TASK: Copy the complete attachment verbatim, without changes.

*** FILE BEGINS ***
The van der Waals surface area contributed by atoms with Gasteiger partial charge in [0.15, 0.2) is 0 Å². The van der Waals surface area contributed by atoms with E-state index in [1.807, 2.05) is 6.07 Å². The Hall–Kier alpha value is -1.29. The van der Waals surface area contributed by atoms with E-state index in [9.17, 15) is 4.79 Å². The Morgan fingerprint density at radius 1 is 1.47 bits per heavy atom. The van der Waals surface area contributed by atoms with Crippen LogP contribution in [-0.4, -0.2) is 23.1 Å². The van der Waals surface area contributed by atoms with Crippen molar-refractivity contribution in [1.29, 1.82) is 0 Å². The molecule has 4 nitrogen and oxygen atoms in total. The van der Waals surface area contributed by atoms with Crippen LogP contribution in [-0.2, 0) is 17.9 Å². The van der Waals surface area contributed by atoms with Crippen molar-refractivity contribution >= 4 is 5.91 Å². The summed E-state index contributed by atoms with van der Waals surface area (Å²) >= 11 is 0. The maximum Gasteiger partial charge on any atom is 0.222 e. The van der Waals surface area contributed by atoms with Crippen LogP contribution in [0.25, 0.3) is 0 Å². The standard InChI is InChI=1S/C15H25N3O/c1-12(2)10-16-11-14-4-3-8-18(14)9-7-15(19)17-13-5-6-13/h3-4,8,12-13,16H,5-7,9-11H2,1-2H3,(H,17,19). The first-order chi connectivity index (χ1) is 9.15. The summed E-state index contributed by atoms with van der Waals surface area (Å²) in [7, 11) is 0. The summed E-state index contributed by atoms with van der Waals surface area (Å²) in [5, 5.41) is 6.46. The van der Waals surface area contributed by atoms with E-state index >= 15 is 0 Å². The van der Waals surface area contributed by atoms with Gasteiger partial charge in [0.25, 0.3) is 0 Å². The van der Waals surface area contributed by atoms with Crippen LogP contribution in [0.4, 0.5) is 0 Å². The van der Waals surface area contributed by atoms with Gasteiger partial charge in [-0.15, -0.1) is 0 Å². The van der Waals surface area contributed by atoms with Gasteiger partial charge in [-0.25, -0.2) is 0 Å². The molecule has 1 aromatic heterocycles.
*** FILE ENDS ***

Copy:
The van der Waals surface area contributed by atoms with Gasteiger partial charge in [0.15, 0.2) is 0 Å². The van der Waals surface area contributed by atoms with E-state index in [1.807, 2.05) is 6.07 Å². The Hall–Kier alpha value is -1.29. The van der Waals surface area contributed by atoms with E-state index in [9.17, 15) is 4.79 Å². The Morgan fingerprint density at radius 1 is 1.47 bits per heavy atom. The van der Waals surface area contributed by atoms with Crippen LogP contribution in [-0.4, -0.2) is 23.1 Å². The van der Waals surface area contributed by atoms with Crippen molar-refractivity contribution in [1.29, 1.82) is 0 Å². The molecule has 4 nitrogen and oxygen atoms in total. The van der Waals surface area contributed by atoms with Crippen LogP contribution in [-0.2, 0) is 17.9 Å². The van der Waals surface area contributed by atoms with Crippen molar-refractivity contribution >= 4 is 5.91 Å². The summed E-state index contributed by atoms with van der Waals surface area (Å²) >= 11 is 0. The maximum Gasteiger partial charge on any atom is 0.222 e. The van der Waals surface area contributed by atoms with Crippen LogP contribution in [0.25, 0.3) is 0 Å². The standard InChI is InChI=1S/C15H25N3O/c1-12(2)10-16-11-14-4-3-8-18(14)9-7-15(19)17-13-5-6-13/h3-4,8,12-13,16H,5-7,9-11H2,1-2H3,(H,17,19). The first-order chi connectivity index (χ1) is 9.15. The summed E-state index contributed by atoms with van der Waals surface area (Å²) in [7, 11) is 0. The summed E-state index contributed by atoms with van der Waals surface area (Å²) in [5, 5.41) is 6.46. The van der Waals surface area contributed by atoms with E-state index >= 15 is 0 Å². The van der Waals surface area contributed by atoms with Gasteiger partial charge in [0.25, 0.3) is 0 Å². The van der Waals surface area contributed by atoms with Crippen LogP contribution in [0.4, 0.5) is 0 Å². The van der Waals surface area contributed by atoms with Gasteiger partial charge in [-0.15, -0.1) is 0 Å². The van der Waals surface area contributed by atoms with Gasteiger partial charge in [-0.25, -0.2) is 0 Å². The molecule has 1 aromatic heterocycles.